An inconvenience, but not a tragedy
by Ed Wendell
Apr 18, 2013 | 765 views | 0 0 comments | 5 5 recommendations | email to a friend | print
The front doors of the WRHVAC/Woodhaven Senior Center will remained closed for a few weeks until the collapsed building can be secured and made safe.
The front doors of the WRHVAC/Woodhaven Senior Center will remained closed for a few weeks until the collapsed building can be secured and made safe.
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Woodhaven-Richmond Hill Volunteer Ambulance Corps President Kathy Sexton Dalby stands in front of the building that collapsed on the building that has housed the WRHVAC for decades.
Woodhaven-Richmond Hill Volunteer Ambulance Corps President Kathy Sexton Dalby stands in front of the building that collapsed on the building that has housed the WRHVAC for decades.
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We were lucky, we were very blessed.

Tons of bricks poured down on to the sidewalk, crushing a vehicle nearly flat. Tons of bricks fell onto, and then through, the roof of the Woodhaven-Richmond Hill Volunteer Ambulance Corps, badly damaging the kitchen and rear exit. But after all the dust had settled, the prevailing reaction to this incident was that it could have been worse, much worse.

An hour or two earlier and we could be writing a completely different story this week. A car can be replaced. Rubble can be cleared and kitchens can be repaired. A real tragedy would have been to lose someone because of a poorly maintained building. So, we consider ourselves lucky and deal with it.

The Corps building is the home to the Catholic Charities Neighborhood Services Woodhaven Senior Center, where many of our seniors come to have lunch and interact with one another. It’s a wonderful program and our immediate concern was that it would be derailed for an extended period of time.

But people put their heads together and came up with a plan to get the seniors through what is now an inconvenience, rather than a tragedy. Shuttle buses will leave from All Nations Baptist Church (80th Street and 87th Avenue, two blocks south of Jamaica Avenue) every half hour between 9:30 and 11:30 a.m.

The seniors will be taken to the Catholic Charities Senior Center in Ozone Park (103-02 101st Avenue) and they will be provided with transportation back to Woodhaven.

“The people at All Nations could not have been any nicer,” said Debbie Hoffer, director of Field Operations for Catholic Charities Older Adult Services. “They brought out chairs for our seniors to sit on while they wait. They have been very warm and welcoming.”

It is not known for how long the Woodhaven Senior Center will be closed, much of that will depend how long it takes to secure the corner building. Scaffolding and protective fencing have already been erected and workers have begun taking apart the 2nd floor. Once that is secure, work can begin on the Corps’ building.

But the best estimate right now is that we are looking at weeks, not months, before our seniors will be back in their familiar home. “The food was already being prepared in Ozone Park,” Hoffer explained. “So the only real change is going to be how we serve it.”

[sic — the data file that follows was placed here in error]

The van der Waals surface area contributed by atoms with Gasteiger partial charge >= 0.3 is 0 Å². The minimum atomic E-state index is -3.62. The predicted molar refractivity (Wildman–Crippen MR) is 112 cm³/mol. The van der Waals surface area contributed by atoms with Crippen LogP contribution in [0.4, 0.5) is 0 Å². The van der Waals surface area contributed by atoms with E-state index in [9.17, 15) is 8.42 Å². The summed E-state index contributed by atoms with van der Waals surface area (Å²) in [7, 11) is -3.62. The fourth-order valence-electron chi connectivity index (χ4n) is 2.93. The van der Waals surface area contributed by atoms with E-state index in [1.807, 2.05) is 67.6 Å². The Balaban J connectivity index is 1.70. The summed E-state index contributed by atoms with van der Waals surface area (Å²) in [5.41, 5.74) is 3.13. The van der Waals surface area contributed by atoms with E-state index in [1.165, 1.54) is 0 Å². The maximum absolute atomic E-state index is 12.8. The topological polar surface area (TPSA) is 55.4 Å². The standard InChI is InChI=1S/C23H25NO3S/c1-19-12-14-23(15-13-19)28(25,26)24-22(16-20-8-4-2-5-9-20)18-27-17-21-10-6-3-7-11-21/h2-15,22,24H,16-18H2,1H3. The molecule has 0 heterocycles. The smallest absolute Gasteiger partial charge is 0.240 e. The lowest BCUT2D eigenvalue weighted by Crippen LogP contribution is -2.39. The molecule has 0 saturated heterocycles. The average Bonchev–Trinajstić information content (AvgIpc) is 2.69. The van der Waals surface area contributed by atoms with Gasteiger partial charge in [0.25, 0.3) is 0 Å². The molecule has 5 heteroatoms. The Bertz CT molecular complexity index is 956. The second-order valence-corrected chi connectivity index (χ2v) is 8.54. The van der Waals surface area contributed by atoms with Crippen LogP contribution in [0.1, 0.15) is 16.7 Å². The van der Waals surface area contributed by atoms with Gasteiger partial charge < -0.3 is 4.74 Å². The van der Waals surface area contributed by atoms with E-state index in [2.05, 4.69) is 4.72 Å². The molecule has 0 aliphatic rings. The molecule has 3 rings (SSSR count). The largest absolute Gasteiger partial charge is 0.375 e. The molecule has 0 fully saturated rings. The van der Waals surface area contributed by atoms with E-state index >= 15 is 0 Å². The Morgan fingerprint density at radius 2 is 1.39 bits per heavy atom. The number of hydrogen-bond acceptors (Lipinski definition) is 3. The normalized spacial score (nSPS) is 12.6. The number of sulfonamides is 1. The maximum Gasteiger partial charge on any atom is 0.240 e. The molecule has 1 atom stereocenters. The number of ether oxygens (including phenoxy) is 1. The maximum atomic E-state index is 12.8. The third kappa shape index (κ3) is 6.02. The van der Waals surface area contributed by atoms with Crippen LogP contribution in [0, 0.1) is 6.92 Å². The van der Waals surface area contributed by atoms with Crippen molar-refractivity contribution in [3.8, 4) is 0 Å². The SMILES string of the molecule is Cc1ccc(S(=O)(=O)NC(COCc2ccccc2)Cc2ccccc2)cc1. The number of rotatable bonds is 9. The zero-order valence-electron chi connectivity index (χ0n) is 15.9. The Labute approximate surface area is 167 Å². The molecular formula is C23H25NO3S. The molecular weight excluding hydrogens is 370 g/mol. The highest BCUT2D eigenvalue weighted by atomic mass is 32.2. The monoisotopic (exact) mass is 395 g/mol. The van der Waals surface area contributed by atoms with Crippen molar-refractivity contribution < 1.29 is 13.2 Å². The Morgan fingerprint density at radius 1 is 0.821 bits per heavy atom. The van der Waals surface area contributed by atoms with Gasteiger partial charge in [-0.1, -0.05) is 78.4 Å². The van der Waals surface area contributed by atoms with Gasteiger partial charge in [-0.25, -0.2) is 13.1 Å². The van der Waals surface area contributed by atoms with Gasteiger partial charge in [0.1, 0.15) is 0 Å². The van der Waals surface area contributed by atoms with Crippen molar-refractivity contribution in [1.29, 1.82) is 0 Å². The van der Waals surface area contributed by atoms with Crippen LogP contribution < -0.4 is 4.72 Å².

Meanwhile, the Woodhaven-Richmond Hill Volunteer Ambulance Corps also considers itself lucky. The building could have been damaged far worse. The large meeting room, the hallways, bathrooms, offices, garage and the ambulance itself escaped largely unharmed.

“We’ve been through a lot,” Corps President Kathy Sexton Dalbey said, referring to other periods of trouble, including a major fire years ago that did extensive damage. “We’ve always come back strong and this time will be no different.”

Meanwhile, the Woodhaven Residents’ Block Association will be relocating their Saturday, April 20, meeting, which will now begin at 1 p.m. at Emanuel United Church of Christ (corner of 91st Avenue and Woodhaven Boulevard, enter through the 91st Avenue entrance).

One of the WRBA’s guests this coming Saturday will be Peter Vallone of the City Council, who is one of six candidates currently running for Queens borough president.

We will be also be discussing Operation Identification, which is offered free of charge by the New York City Police Department. The program involves engraving an identifiable serial number on all portable valuables such as computers, fax machines, copiers, etc., and registering only the number and the owners name and address with the Police Department.

There are some good reasons to participate: (a) the marked property is more difficult for a thief to sell; and (b) stolen property in the possession of a thief is easily traceable and can be returned to its rightful owner.

The WRBA and the 102nd Precinct are holding an Operation ID event on Saturday, April 27, from 10 a.m. to 2 p.m. at our office, 84-20 Jamaica Avenue. You will also be able to register in the Combat Auto Theft (CAT) and Help End Auto Theft (HEAT) programs, as well as scheduling your vehicles for VIN Etching. Hope to see you there!

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